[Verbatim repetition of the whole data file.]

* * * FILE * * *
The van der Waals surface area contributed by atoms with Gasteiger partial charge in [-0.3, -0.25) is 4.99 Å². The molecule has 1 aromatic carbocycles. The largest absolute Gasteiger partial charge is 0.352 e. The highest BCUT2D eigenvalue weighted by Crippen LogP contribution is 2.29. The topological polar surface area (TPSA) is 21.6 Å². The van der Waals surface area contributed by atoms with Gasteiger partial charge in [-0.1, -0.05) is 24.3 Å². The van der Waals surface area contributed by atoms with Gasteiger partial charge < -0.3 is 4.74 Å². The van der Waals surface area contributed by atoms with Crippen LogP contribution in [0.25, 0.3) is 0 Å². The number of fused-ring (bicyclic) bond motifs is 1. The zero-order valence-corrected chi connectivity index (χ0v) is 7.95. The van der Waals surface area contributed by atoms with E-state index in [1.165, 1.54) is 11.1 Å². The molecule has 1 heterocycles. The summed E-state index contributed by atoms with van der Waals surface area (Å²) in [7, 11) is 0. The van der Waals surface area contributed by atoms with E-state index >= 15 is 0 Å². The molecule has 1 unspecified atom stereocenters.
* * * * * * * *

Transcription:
The van der Waals surface area contributed by atoms with Gasteiger partial charge in [-0.3, -0.25) is 4.99 Å². The molecule has 1 aromatic carbocycles. The largest absolute Gasteiger partial charge is 0.352 e. The highest BCUT2D eigenvalue weighted by Crippen LogP contribution is 2.29. The topological polar surface area (TPSA) is 21.6 Å². The van der Waals surface area contributed by atoms with Gasteiger partial charge in [-0.1, -0.05) is 24.3 Å². The van der Waals surface area contributed by atoms with Gasteiger partial charge < -0.3 is 4.74 Å². The van der Waals surface area contributed by atoms with Crippen LogP contribution in [0.25, 0.3) is 0 Å². The number of fused-ring (bicyclic) bond motifs is 1. The zero-order valence-corrected chi connectivity index (χ0v) is 7.95. The van der Waals surface area contributed by atoms with E-state index in [1.165, 1.54) is 11.1 Å². The molecule has 1 heterocycles. The summed E-state index contributed by atoms with van der Waals surface area (Å²) in [7, 11) is 0. The van der Waals surface area contributed by atoms with E-state index >= 15 is 0 Å². The molecule has 1 unspecified atom stereocenters.